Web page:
Self-crack closing ability of mortar with different additives


  • Dechkhachorn Jaroenratanapirom Graduate Student, Asian Institute of Technology (AIT)
  • Raktipong Sahamitmongkol Researcher, Construction & Maintenance Technology Research Center (CONTEC), Sirindhorn International Institute of Technology (SIIT), Thammasat University


Additives, Crack width, Crystalline admixture, Expansive additive, Fly ash, Limestone powder, Self-crack closing, Silica fume


Self-crack closing ability of cementitious materials has been studied in various aspects. However, most studies focus mainly on the cementitious material with only cement as a binder (without mineral additives), although many additives are commonly used at present. This research thus aims to investigate the effect of additives on this self-crack closing ability by observing and measuring crack width on the mortar specimens. Cracks were created on mortar specimens by splitting method at the age of 3 and 28 days. As most reports show that the best self-crack closing performance was achieved when a plenty of water was supplied, the cracked specimens were thus cured in water for investigation of the self-crack closing ability. According to the results, it was observed that all mortars showed self-crack closing ability to some extent, even the control mortar which had no additive. In addition, the results indicate that adding some types of additive improved the self-crack closing ability of mortar. For the range of 0 - 0.05 mm crack width, mortar with crystalline admixture showed the best performance to close its cracks at both cracking ages (3 and 28 days). However, for larger cracks, mortar with silica fume was more outstanding in terms of self-crack closing ability, especially when the crack was generated at the age of 28 days. Fly ash was found to be the worst additive to promote self-crack closing ability of mortar in most cases.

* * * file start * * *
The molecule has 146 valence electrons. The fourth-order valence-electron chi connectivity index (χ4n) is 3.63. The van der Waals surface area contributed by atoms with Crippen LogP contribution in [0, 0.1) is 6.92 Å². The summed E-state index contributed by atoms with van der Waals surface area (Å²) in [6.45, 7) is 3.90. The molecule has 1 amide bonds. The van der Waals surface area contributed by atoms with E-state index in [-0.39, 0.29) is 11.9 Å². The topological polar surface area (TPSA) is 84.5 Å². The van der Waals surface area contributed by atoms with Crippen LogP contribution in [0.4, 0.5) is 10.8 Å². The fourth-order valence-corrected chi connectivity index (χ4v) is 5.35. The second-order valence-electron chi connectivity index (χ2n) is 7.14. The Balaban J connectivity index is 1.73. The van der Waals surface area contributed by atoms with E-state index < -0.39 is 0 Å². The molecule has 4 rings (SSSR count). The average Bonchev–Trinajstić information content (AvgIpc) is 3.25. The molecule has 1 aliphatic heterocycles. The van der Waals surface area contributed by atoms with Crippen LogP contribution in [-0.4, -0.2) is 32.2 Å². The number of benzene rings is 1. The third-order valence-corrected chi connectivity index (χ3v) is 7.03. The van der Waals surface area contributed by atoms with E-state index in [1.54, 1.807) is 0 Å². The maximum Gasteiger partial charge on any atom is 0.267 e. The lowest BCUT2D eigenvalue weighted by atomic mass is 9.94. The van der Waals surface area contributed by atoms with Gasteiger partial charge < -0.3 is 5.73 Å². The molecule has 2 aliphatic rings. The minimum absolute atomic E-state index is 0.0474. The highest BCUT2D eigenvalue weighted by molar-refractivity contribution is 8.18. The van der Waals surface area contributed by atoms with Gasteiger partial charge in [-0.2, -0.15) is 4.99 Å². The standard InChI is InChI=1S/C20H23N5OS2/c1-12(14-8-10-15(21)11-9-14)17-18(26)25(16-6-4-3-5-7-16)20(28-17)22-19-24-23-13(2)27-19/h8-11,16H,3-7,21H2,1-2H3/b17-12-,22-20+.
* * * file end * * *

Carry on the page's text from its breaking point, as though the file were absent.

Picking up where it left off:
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How to Cite

D. Jaroenratanapirom and R. . Sahamitmongkol, “Self-crack closing ability of mortar with different additives”, J Met Mater Miner, vol. 21, no. 1, Jun. 2011.



Original Research Articles